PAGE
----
The Secular and the Post-Secular
: Subjectivity, Power, Europe, and Islam

  • Luca Mavelli

Student thesis: Doctoral ThesisDoctor of Philosophy


This thesis explores the modes of subjectivation and the forms of power encompassed by the epistemic category of the secular with specific reference to recent controversies over Islam in Europe. The inquiry moves from the observation that contemporary reflections on postsecularity conceived as a normative ideal of inclusion of religious sensibilities in secular societies tend not to be grounded in an exploration of the constitution of the moral subject under conditions of secularity. Accordingly, the key questions driving this thesis are: How does the secular episteme as a power/knowledge formation based on the separation between knowledge and faith affect the process of constitution of the secular subject, with specific reference to his/her practices of solidarity and exclusion? And, how is it possible to conceive the postsecular? Drawing on Michel Foucault and engaging with the work of scholars such as Talal Asad, José Casanova, Thomas Aquinas, René Descartes, Immanuel Kant, Émile Durkheim, Max Weber, Charles Taylor, Roberto Esposito, Jürgen Habermas, Pope Benedict XVI, William Connolly, and Martin Buber, I suggest that the process of secular subjectivation is characterised by a triple process of withdrawal from the empirical other, from the senses and from the transcendent Other/God that confines the self in an iron cage of subjectivity, and accounts for an immunitary reaction towards those perceived to be ‘other’. This framework is employed to read some recent controversies over Islam in Europe, including the French controversy over the headscarf, the publication of the so-called Danish cartoons, and the speech of Pope Benedict XVI at the University of Regensburg. Drawing on this analysis, the thesis concludes by laying down the foundations of a post-immunitary model of postsecularity that, through the recovery of the subject’s embodies dimension and the reappropriation of the transcendent Other/God as a common medium of identification between self and other, may help directing the always imperfect knowledge of the other into an act of love and pluralism’s disconcerting flow of becoming into possibilities of life yet to come.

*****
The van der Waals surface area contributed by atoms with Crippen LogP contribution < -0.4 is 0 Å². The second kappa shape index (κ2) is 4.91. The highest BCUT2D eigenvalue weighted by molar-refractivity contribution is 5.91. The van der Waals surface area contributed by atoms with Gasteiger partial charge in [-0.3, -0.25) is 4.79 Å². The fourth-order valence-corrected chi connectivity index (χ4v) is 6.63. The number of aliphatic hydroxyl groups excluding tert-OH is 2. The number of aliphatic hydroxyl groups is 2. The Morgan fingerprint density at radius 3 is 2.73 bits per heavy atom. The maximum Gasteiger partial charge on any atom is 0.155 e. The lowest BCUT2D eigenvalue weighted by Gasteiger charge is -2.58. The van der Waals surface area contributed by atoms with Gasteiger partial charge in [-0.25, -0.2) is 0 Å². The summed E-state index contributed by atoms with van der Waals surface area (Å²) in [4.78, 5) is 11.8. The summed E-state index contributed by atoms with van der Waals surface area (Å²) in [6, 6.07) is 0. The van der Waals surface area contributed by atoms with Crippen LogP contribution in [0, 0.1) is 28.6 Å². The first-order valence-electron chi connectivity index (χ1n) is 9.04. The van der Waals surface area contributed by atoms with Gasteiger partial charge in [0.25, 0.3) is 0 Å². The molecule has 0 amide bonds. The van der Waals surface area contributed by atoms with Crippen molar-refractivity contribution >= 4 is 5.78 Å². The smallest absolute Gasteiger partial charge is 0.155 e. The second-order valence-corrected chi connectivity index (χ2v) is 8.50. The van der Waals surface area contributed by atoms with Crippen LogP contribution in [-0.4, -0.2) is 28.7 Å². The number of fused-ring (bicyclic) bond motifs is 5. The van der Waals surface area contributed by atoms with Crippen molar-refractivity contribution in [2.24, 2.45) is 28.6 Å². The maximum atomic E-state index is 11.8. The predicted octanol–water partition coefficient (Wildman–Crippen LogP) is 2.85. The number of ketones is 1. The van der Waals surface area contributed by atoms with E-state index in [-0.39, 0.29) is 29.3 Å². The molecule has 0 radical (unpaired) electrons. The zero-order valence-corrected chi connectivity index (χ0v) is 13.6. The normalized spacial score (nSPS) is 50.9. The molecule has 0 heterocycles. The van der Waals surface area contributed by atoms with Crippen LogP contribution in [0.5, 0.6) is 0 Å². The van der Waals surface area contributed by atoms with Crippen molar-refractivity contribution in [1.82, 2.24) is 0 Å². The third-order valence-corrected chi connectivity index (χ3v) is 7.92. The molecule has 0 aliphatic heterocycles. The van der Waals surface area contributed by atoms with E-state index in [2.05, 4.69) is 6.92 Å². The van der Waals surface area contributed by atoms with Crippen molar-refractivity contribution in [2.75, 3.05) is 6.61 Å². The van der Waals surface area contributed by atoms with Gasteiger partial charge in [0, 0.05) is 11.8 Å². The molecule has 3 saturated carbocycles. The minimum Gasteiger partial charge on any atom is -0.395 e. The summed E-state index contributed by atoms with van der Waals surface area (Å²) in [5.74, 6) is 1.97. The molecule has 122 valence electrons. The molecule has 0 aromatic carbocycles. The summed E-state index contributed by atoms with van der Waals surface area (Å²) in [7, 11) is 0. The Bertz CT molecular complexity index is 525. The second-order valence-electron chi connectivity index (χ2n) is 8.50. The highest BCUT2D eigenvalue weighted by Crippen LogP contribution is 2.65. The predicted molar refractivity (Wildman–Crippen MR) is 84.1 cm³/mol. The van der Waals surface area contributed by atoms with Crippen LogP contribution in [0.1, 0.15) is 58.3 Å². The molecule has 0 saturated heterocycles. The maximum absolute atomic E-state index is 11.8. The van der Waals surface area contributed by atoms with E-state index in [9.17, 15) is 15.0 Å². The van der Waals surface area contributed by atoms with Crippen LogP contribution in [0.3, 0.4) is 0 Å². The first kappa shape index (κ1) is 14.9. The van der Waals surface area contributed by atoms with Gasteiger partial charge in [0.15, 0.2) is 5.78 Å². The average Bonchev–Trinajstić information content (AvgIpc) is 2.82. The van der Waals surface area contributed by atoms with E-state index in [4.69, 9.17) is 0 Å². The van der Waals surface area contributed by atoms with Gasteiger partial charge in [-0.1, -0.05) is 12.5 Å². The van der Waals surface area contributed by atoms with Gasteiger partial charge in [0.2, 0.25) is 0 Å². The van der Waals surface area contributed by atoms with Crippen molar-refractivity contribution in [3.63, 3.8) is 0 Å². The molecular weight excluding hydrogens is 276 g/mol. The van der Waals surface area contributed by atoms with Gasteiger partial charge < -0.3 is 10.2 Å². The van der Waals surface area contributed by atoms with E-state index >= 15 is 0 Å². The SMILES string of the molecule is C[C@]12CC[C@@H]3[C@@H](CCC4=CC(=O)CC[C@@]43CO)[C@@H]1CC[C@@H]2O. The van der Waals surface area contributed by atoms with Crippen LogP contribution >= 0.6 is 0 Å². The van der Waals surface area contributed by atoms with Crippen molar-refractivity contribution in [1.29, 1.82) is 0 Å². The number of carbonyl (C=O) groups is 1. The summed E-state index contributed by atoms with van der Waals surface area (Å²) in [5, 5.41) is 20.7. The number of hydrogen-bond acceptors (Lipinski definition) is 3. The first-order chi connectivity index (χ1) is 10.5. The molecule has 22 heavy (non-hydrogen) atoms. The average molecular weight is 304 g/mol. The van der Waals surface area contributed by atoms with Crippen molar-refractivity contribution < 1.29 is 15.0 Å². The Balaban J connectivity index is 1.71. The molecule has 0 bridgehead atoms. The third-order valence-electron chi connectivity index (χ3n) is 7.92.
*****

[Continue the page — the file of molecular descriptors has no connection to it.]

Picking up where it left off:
Date of Award13 Jul 2009
Original languageEnglish
Awarding Institution
  • Aberystwyth University
SupervisorAndrew Linklater (Supervisor) & Alistair Shepherd (Supervisor)

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